"It doesn’t matter how good or bad the product is; the fact is that people don’t read anymore,” he said. “Forty percent of the people in the U.S. read one book or less last year.”
The latest response is by Randall Strauss, a professor of business at San Jose State. After the inevitable "we do too read, so there!" statistics, he says something interesting:
The book world has always had an invisible asset that makes up for what it lacks in outsize revenue and profits: the passionate attachment that its authors, editors and most frequent customers have to books themselves. Indeed, in this respect, avid book readers resemble avid Mac users.
The object we are accustomed to calling a book is undergoing a profound modification as it is stripped of its physical shell.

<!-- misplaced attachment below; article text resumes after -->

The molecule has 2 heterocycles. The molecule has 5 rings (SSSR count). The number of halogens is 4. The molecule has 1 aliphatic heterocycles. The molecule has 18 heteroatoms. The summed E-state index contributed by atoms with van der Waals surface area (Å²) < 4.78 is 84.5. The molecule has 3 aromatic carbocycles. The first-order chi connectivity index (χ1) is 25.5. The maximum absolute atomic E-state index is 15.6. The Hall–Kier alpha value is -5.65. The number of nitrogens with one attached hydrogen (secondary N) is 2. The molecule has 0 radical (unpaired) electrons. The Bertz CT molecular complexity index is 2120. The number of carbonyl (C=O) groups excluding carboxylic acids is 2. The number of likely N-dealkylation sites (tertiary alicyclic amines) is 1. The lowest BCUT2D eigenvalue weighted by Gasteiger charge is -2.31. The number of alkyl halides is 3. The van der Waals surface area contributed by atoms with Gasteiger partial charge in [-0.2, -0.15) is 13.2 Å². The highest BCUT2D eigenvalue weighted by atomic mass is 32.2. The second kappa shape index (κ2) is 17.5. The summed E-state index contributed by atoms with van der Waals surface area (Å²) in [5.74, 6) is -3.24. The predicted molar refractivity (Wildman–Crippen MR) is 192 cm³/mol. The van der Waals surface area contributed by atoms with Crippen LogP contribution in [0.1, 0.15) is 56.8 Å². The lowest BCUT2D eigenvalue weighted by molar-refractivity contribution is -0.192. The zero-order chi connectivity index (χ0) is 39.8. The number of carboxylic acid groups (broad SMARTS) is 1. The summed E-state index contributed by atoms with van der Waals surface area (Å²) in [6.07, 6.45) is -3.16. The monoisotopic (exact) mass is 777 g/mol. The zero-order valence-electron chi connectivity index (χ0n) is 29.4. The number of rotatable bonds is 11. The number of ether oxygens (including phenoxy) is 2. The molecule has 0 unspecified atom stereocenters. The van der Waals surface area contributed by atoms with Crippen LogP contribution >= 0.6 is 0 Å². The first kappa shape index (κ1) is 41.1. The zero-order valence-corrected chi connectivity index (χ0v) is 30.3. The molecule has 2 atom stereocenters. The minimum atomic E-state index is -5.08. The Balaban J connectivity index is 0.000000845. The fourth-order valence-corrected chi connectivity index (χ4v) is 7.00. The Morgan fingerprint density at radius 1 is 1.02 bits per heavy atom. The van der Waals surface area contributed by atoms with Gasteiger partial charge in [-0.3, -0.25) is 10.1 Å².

It seems to me that Strauss has two kinds of "books" in mind here: the physical, dead-tree object that people are as passionate about as Mac users are about Macs, and the "object we are accustomed to calling a book," which exists somewhere between cyberspace and the reader's eye. What this separation does is raise more questions than answers about Steve Jobs's comment:
For the record, I like my books served up dead-tree style, with a side order of interesting -looking covers and decent fonts, so that I can mark them up and find things. (No SEARCH function on a Kindle can be as fast as my blizzard of Post-It notes stuck to pages.) But I'm willing to recognize that that's an old-school, increasingly esoteric notion, as evidenced by the few students I've had who bring laptops with the texts online instead.
Maybe what Steve Jobs is really saying is that a taste for reading books on paper is what's passé and that those of us who like them are going the way of eccentric button collectors in an age of zippers.